Catching Flowers Instead of Fish
MY daughter truly intended to become a devoted angler. When she was 7, the urge took hold. I bought her a cheap steel rod, some line, and half a dozen hooks. My father, Pee-Wee, an inveterate outdoorsman, had greater expectations for her. He presented her with a well-oiled reel, a hank of snell for her hooks, which, he criticized with a scornful eye on me, were much too big and crude. He gave her a fistful of punctured corks, too, carefully counted out of his personal kitchen-drawer treasury.
The Izaak Walton business lasted as long as the violin endeavor did later - almost half a season. By the time summer advanced, Nancy was more interested in wading at the skirts of the pond, which was Pee-Wee's lifelong oasis. While he sat contemplating on a mica-glinting rock, holding his pole slack, she soaked the tip of hers in the water. She carelessly laid it down in the mud to corral a school of minnows or to go after fat tadpoles with ineffectually cupped hands.
"Watch your cork," Pee-Wee would sigh. Nancy obeyed one moment but in the next forgot. The world about her was plainly too seductive. A blue dragonfly suspended over a broad arrowhead, sunning himself. A nymph climbed up a stalk of pickerelweed and fanned wings that grew more gorgeous by the minute as they dried out. A bullfrog croaked in the marsh down by the cove, and from nearby another responded. A turtle slid silently off a waterlogged limb. A ribbon of snake swam across the pond, describing a grace ful "S" through the calm, its head held erect above the surface. Sunlight speckled the ripples and sent showers of reflective diamonds into the blue air. Even when Nancy squinched her eyes against the brilliance, the patterns glittered behind tight lids.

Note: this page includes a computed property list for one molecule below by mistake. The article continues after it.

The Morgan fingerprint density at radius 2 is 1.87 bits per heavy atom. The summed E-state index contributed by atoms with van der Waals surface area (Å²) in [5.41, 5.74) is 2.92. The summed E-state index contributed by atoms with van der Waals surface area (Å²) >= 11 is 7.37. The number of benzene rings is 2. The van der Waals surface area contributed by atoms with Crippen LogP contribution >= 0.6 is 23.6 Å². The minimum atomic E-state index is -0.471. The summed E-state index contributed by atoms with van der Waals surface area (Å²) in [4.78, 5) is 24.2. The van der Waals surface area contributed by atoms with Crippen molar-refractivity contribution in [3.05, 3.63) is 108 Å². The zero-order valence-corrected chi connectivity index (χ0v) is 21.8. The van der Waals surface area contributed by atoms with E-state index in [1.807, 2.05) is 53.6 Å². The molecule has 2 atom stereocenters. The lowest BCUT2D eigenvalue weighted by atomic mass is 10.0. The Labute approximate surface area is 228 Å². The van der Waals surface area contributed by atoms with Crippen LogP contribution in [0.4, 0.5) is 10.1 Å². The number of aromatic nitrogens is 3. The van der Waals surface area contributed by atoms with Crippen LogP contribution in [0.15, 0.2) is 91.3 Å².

A fisherman's thoughts are long, wholesome thoughts, Pee-Wee patiently impressed on Nancy. A fisherman's mind wanders in a labyrinth of pleasant meditation byways. He lays plans, solves problems, dreams great dreams. He thinks thankfully about the miracles that surround him. Such contemplation becomes a personal prayer. He proclaims with the psalmist: "Lord, I love the beauty of your house." The sun is kind on the fisherman's shoulders, while cool water laps at his feet. The planet he inhabits - the "hou se" - is the very best place to be. Time is suspended. All things are possible. Even if his day's catch is nil, he has stored other elements to be sorted at leisure from an appreciative memory.
But Nancy, at seven, though absorbing like a natural sponge, could not be still. Down by the dam, wild chives were in bloom, lavender-headed when flowering, and later, bearing hard white seed-pods in papery wraps. They made delicious nibbling. Down below, in the middle of the brook that fed into the pond, blue forget-me-nots blossomed on miniature islands. Their yellow eyes stared unblinking into the sun. She must uproot a clump, wrap it in a broad skunk-cabbage leaf, and bring it home to plant in my gar den.
SOMEWHERE nearby could usually be located the pale-pink clumps of anemone. They swayed on thread stems in the slightest wind, surrounded by dainty leafage. Deep maroon trillium - sometimes white - could be found enjoying wet footing. Trout lilies and blue flag loved such places, too. On sunnier slopes, columbine nodded to nectar-seeking bees, enticed by their orange-red jester caps. Redwings nested in the reeds, and kingfishers dove from lookout limbs to scoop up small fish. Crows and osprey, red-tailed hawks and all kinds of small birds, shared the sanctuary of Pee-Wee's pond.
Both he and I gently despaired of Nancy's ever becoming an angler. But now I realize she did assimilate a lot more than we meant to teach her. She toted home limp bouquets of spring loveliness, carrying back as well the fragrant message of the lone wild apple tree, inexplicably thriving in the swamp, and the grace of the chartreuse willows at the pond's edge.
Clear, beautiful thought took root in her busy brown-braided head, destined to richly mature. I see it today as I gasp over the poignant renderings of my artist-daughter's wildflower watercolors featuring a brave jack-in-the-pulpit, a dear clump of bluets, a wash of white violets I can almost smell - and taste. Pee-Wee would not be disappointed, I think.